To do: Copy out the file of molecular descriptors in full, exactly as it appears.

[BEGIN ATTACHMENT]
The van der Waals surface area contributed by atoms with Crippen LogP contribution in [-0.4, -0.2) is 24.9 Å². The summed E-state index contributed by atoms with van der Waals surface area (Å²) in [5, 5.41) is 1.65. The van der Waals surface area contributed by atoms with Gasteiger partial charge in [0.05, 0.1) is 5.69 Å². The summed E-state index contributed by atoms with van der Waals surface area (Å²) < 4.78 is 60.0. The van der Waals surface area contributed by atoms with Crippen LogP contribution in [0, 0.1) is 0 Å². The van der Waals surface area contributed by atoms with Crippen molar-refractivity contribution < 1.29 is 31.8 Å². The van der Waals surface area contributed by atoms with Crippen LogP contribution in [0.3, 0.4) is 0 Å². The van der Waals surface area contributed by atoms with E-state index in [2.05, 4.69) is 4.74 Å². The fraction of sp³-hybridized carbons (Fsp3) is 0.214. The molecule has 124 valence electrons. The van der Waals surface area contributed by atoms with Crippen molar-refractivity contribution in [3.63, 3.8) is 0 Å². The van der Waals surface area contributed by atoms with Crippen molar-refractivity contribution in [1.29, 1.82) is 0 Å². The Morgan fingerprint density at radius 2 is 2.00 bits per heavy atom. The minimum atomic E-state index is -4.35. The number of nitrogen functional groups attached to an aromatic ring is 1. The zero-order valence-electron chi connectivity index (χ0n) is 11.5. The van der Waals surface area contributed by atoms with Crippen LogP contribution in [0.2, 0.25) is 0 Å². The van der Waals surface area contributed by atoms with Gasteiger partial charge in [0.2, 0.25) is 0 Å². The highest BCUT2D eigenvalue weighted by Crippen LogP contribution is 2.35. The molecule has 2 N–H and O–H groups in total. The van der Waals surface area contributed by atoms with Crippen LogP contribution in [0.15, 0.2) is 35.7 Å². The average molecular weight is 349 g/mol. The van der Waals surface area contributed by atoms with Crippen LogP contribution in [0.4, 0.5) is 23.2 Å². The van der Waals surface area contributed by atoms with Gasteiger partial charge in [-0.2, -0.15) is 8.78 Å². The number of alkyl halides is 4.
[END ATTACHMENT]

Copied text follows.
The van der Waals surface area contributed by atoms with Crippen LogP contribution in [-0.4, -0.2) is 24.9 Å². The summed E-state index contributed by atoms with van der Waals surface area (Å²) in [5, 5.41) is 1.65. The van der Waals surface area contributed by atoms with Gasteiger partial charge in [0.05, 0.1) is 5.69 Å². The summed E-state index contributed by atoms with van der Waals surface area (Å²) < 4.78 is 60.0. The van der Waals surface area contributed by atoms with Crippen LogP contribution in [0, 0.1) is 0 Å². The van der Waals surface area contributed by atoms with Crippen molar-refractivity contribution < 1.29 is 31.8 Å². The van der Waals surface area contributed by atoms with Crippen LogP contribution in [0.3, 0.4) is 0 Å². The van der Waals surface area contributed by atoms with E-state index in [2.05, 4.69) is 4.74 Å². The fraction of sp³-hybridized carbons (Fsp3) is 0.214. The molecule has 124 valence electrons. The van der Waals surface area contributed by atoms with Crippen molar-refractivity contribution in [3.63, 3.8) is 0 Å². The van der Waals surface area contributed by atoms with Crippen molar-refractivity contribution in [1.29, 1.82) is 0 Å². The Morgan fingerprint density at radius 2 is 2.00 bits per heavy atom. The minimum atomic E-state index is -4.35. The number of nitrogen functional groups attached to an aromatic ring is 1. The zero-order valence-electron chi connectivity index (χ0n) is 11.5. The van der Waals surface area contributed by atoms with Crippen LogP contribution in [0.2, 0.25) is 0 Å². The van der Waals surface area contributed by atoms with Gasteiger partial charge in [0.2, 0.25) is 0 Å². The highest BCUT2D eigenvalue weighted by Crippen LogP contribution is 2.35. The molecule has 2 N–H and O–H groups in total. The van der Waals surface area contributed by atoms with Crippen LogP contribution in [0.15, 0.2) is 35.7 Å². The average molecular weight is 349 g/mol. The van der Waals surface area contributed by atoms with Crippen LogP contribution in [0.4, 0.5) is 23.2 Å². The van der Waals surface area contributed by atoms with Gasteiger partial charge in [-0.2, -0.15) is 8.78 Å². The number of alkyl halides is 4.